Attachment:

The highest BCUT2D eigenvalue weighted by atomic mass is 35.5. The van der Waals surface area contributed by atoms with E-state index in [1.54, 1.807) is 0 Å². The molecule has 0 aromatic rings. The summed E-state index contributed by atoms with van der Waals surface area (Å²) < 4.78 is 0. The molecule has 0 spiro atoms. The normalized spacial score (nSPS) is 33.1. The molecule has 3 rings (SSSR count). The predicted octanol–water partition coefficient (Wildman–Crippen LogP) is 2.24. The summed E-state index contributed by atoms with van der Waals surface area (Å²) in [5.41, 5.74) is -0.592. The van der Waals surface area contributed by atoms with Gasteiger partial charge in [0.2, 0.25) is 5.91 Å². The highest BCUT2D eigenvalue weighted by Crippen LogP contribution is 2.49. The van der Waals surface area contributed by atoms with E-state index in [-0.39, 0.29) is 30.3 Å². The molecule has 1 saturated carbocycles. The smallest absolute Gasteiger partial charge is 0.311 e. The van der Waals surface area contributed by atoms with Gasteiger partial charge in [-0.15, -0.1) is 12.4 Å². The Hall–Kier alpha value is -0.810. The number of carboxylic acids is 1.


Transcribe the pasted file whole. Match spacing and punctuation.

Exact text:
The highest BCUT2D eigenvalue weighted by atomic mass is 35.5. The van der Waals surface area contributed by atoms with E-state index in [1.54, 1.807) is 0 Å². The molecule has 0 aromatic rings. The summed E-state index contributed by atoms with van der Waals surface area (Å²) < 4.78 is 0. The molecule has 0 spiro atoms. The normalized spacial score (nSPS) is 33.1. The molecule has 3 rings (SSSR count). The predicted octanol–water partition coefficient (Wildman–Crippen LogP) is 2.24. The summed E-state index contributed by atoms with van der Waals surface area (Å²) in [5.41, 5.74) is -0.592. The van der Waals surface area contributed by atoms with Gasteiger partial charge in [0.2, 0.25) is 5.91 Å². The highest BCUT2D eigenvalue weighted by Crippen LogP contribution is 2.49. The van der Waals surface area contributed by atoms with E-state index in [-0.39, 0.29) is 30.3 Å². The molecule has 1 saturated carbocycles. The smallest absolute Gasteiger partial charge is 0.311 e. The van der Waals surface area contributed by atoms with Gasteiger partial charge in [-0.15, -0.1) is 12.4 Å². The Hall–Kier alpha value is -0.810. The number of carboxylic acids is 1.